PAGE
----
WHAT DO 27,000 LAWYERS TELL US ABOUT UNION POPULARITY?
Martindale.com reports that 27,160 lawyers in this country make a living practicing labor or employment law. So, no one should think that our workforce has lost its interest in employee rights and representation. There is a major market for employee representation, and unions should be asking themselves why employees have turned to very expensive private attorneys for help rather than to unions.
A good part of the explanation is that employers and their political allies have worked very hard to keep unions stigmatized and out of the workplace—legally and otherwise. And some unions did not help themselves with shortsighted political positions, tactics, or the leaders they chose. But those 27,000+ lawyers tell us that one path to recovery might be to go after the representational work they do. Here is how that could work.
Obviously, employees value their rights and will even stand up to enforce them if given a fair opportunity. If the Martindale.com prove that to you, look at these. The EEOC reports that 99,000+ employees filed civil rights complaints in 2010 and the Dept. of Labor’s latest count showed that another 225,000+ annually received back pay from wage and hour claims. When you also toss in FMLA, OSHA, worker compensation, and claims under another half-dozen oft-used labor or employment laws, you see a very strong market for representational help.
Employees who turn to private attorneys for that help often must pay thousands of dollars up front or pledge to give a large share of any ultimate monetary recovery to the attorneys. Simply stated, private representation can be very expensive. Consequently, if unions marketed themselves as offering precisely what private attorneys do, but for a lot less money, elementary economics suggests they would turn to unions for help.
Traditionally, three things get in the way of unions appearing as attractive as private attorneys. First, unions usually do not service employees before they are organized into a formal bargaining unit. Second, even after they are in a certified unit, unions prefer to focus on negotiating contracts and enforcing contract rights, while steering employees to either government or private lawyers when they have statutory problems. (The irony there is that unions were the driving force behind most of the laws making private lawyers rich today, but chose to ignore the demand for representational services those laws created.) Third, unions need to have a lot more lawyers on staff so that they can not only widely provide traditional legal services, but also portray themselves as more professional legal service organizations.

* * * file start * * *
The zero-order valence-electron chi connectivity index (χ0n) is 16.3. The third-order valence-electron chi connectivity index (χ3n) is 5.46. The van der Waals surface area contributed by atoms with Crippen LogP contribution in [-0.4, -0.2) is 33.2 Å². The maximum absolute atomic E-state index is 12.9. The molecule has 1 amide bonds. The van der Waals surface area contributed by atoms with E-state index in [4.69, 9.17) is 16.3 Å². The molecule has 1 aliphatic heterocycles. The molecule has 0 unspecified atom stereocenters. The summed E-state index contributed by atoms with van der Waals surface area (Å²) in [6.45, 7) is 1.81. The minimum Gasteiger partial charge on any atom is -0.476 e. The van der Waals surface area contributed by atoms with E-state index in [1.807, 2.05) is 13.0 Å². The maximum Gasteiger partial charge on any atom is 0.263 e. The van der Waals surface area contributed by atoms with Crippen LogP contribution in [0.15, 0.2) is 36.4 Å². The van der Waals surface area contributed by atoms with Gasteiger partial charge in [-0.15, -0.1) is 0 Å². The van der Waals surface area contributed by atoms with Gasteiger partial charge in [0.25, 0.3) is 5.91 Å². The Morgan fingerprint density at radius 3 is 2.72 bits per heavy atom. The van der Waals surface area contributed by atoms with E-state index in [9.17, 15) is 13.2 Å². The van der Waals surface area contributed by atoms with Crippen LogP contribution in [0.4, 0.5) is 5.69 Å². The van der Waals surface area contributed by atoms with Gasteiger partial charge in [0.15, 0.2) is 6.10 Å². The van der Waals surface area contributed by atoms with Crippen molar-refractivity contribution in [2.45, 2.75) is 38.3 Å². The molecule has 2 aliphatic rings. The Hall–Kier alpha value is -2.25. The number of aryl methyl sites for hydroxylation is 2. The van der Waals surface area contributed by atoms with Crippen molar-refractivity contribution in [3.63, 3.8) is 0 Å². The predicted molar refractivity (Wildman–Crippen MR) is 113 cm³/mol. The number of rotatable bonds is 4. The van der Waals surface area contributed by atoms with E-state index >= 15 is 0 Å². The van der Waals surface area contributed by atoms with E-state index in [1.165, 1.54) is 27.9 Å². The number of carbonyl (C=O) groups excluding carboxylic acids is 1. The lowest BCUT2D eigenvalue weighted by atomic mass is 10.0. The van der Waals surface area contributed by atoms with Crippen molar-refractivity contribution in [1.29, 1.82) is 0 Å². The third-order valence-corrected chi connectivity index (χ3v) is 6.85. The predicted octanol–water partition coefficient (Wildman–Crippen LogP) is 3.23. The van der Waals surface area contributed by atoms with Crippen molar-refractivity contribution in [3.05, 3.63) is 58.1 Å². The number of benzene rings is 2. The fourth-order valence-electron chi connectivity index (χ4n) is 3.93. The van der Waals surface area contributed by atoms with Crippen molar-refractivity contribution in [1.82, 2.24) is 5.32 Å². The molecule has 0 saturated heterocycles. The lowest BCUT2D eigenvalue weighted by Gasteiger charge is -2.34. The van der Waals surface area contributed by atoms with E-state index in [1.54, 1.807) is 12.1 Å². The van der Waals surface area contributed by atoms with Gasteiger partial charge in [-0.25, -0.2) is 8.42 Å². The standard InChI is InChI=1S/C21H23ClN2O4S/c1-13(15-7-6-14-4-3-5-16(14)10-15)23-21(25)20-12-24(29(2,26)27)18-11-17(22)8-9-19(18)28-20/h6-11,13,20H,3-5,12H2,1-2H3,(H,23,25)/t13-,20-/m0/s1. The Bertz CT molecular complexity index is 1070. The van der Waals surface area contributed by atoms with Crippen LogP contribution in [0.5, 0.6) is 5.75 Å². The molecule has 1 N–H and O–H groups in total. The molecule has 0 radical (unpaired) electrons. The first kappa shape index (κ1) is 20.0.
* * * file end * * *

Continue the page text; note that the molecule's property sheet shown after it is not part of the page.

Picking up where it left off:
Just look at what happened at Wal-Mart during the last 15 years. While one union organizing drive after another was crushed by management’s scorched earth contempt for unions, private attorneys were filing thousands of lawsuits claiming retroactive overtime pay, reversing discriminatory decisions, and enforcing any statute that had even minor application. They not only won BILLIONS of dollars for tens of thousands of employees, but also forced major changes in the corporation’s employment practices by generating tons of bad media coverage. It is hard not to day dream about what might have been had unions had their own lawyers represent those employees.
The unions not only would have had invaluable access to the employees and opportunities to develop local leaders among them, but they would have been the organization delivering employees their very hefty back pay checks. Employees rarely forget success like that. Moreover, throughout the litigation the unions would have been in a good position to talk settlement with Wal-Mart and perhaps that could have included recognition of the unions as formal bargaining unit representatives in order to steer the cases toward arbitration and away from juries. Juries quickly showed they did not like Wal-Mart, yet ironically, without unions Wal-Mart had no way to get the cases away from juries and before more experienced and reasonable arbitrators.